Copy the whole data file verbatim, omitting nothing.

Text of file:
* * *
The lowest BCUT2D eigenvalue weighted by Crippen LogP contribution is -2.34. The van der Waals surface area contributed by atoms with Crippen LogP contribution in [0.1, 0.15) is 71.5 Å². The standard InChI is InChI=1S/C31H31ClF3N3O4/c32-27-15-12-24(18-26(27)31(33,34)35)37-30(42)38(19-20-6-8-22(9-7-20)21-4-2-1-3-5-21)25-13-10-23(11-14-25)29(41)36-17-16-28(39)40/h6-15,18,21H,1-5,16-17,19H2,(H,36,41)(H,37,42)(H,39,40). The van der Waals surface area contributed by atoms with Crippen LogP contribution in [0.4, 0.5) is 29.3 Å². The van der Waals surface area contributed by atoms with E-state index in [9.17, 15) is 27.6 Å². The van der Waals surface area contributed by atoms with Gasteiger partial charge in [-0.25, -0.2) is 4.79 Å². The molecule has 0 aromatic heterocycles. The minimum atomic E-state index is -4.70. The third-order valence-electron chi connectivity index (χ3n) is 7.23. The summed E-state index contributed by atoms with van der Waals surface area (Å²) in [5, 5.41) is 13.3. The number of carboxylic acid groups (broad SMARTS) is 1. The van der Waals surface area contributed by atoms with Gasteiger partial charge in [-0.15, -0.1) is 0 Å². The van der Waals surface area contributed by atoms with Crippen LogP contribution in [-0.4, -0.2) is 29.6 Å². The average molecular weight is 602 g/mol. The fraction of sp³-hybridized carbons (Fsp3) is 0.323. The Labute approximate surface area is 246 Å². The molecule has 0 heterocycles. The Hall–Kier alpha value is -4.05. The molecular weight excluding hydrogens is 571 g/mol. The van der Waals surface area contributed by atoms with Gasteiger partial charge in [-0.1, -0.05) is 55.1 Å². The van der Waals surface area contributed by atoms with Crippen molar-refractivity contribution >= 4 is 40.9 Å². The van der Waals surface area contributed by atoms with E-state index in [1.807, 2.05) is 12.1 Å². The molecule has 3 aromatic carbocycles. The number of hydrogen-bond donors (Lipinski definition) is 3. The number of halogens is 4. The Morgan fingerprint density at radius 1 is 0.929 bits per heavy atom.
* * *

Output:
The lowest BCUT2D eigenvalue weighted by Crippen LogP contribution is -2.34. The van der Waals surface area contributed by atoms with Crippen LogP contribution in [0.1, 0.15) is 71.5 Å². The standard InChI is InChI=1S/C31H31ClF3N3O4/c32-27-15-12-24(18-26(27)31(33,34)35)37-30(42)38(19-20-6-8-22(9-7-20)21-4-2-1-3-5-21)25-13-10-23(11-14-25)29(41)36-17-16-28(39)40/h6-15,18,21H,1-5,16-17,19H2,(H,36,41)(H,37,42)(H,39,40). The van der Waals surface area contributed by atoms with Crippen LogP contribution in [0.4, 0.5) is 29.3 Å². The van der Waals surface area contributed by atoms with E-state index in [9.17, 15) is 27.6 Å². The van der Waals surface area contributed by atoms with Gasteiger partial charge in [-0.25, -0.2) is 4.79 Å². The molecule has 0 aromatic heterocycles. The minimum atomic E-state index is -4.70. The third-order valence-electron chi connectivity index (χ3n) is 7.23. The summed E-state index contributed by atoms with van der Waals surface area (Å²) in [5, 5.41) is 13.3. The number of carboxylic acid groups (broad SMARTS) is 1. The van der Waals surface area contributed by atoms with Gasteiger partial charge in [-0.15, -0.1) is 0 Å². The van der Waals surface area contributed by atoms with Crippen LogP contribution in [-0.4, -0.2) is 29.6 Å². The average molecular weight is 602 g/mol. The fraction of sp³-hybridized carbons (Fsp3) is 0.323. The Labute approximate surface area is 246 Å². The molecule has 0 heterocycles. The Hall–Kier alpha value is -4.05. The molecular weight excluding hydrogens is 571 g/mol. The van der Waals surface area contributed by atoms with Gasteiger partial charge in [-0.1, -0.05) is 55.1 Å². The van der Waals surface area contributed by atoms with Crippen molar-refractivity contribution >= 4 is 40.9 Å². The van der Waals surface area contributed by atoms with E-state index in [1.807, 2.05) is 12.1 Å². The molecule has 3 aromatic carbocycles. The number of hydrogen-bond donors (Lipinski definition) is 3. The number of halogens is 4. The Morgan fingerprint density at radius 1 is 0.929 bits per heavy atom.